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Sunday, June 21, 2015

Alyeska Pipeline

The Alyeska Pipeline runs for 800 miles from the Prudhoe Bay to Valdez, AK.      We have seen it in the distance many times during our Alaskan travels but this is the first time we could really get up close.    It really amazes me that they let you get right up to it.

The pipeline crosses three mountain ranges and three major earthquake faults.     It cost $8 billion to build in 1975 - 1977.     The first oil started through on June 20, 1977 and the first tanker to carry this crude oil left Valdez on August 1st.    That's a pretty quick timetable for a project this large.

The pipeline is placed underground where the ice permits.    Most of Alaska has permafrost which never melts.    When it is above ground, it is built in a zigzag configuration to allow for expansion or contraction of the pipe due to temperature changes.   This pattern also allows for movement of the pipeline during an earthquake.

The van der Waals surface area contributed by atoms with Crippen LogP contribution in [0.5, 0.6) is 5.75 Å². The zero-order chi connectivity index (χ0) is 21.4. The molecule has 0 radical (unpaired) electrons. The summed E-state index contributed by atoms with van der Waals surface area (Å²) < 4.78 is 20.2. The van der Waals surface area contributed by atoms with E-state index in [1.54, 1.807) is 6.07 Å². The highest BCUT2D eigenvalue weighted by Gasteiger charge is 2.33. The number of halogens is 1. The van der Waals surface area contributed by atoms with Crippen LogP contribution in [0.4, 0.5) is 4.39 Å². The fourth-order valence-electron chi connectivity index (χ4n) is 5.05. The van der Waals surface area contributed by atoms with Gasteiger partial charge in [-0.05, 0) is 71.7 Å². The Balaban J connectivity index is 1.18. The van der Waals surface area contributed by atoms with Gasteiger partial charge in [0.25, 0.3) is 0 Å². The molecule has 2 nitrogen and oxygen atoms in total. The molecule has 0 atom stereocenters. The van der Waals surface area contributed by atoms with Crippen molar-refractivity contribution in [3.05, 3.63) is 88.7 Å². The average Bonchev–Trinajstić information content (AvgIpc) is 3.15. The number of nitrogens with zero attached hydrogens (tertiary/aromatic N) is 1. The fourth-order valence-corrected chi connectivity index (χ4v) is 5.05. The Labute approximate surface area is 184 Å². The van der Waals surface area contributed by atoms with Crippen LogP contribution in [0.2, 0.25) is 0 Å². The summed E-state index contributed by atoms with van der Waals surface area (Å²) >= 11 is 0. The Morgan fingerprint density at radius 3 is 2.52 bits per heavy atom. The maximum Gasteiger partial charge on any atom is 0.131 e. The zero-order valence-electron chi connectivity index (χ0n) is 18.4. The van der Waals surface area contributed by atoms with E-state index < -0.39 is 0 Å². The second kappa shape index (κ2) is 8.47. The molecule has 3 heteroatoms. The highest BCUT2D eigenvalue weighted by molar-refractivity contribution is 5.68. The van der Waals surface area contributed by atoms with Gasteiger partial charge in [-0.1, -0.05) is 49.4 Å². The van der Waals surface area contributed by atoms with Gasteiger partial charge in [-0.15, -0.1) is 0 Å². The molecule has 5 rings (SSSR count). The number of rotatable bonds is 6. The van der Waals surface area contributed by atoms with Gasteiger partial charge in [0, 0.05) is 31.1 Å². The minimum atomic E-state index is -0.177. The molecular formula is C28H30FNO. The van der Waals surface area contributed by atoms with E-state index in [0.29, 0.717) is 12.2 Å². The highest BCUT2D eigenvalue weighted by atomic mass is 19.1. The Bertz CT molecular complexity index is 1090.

This is the first of many signs telling us what we can and cannot do.

The area behind RJ is one of the areas where the pipeline is underground.     There are a lot of warning signs telling you not to do anything stupid!

These pipes have a diameter of 48 inches -- RJ is measuring how high it is at this spot.

Devices called "pigs" improve the flow of oil through the pipeline and monitor its condition.   The orange  polyurethane sample in this pipe segment is a cleaning and flow improvement pig.    Pigs are among the most important tools available for protecting the pipeline and detecting potential problems.

We had seen the pipeline from a distance many times in our travels around Alaska but it was interesting seeing it up close.     Your education of the pipeline lesson for the day has been completed!

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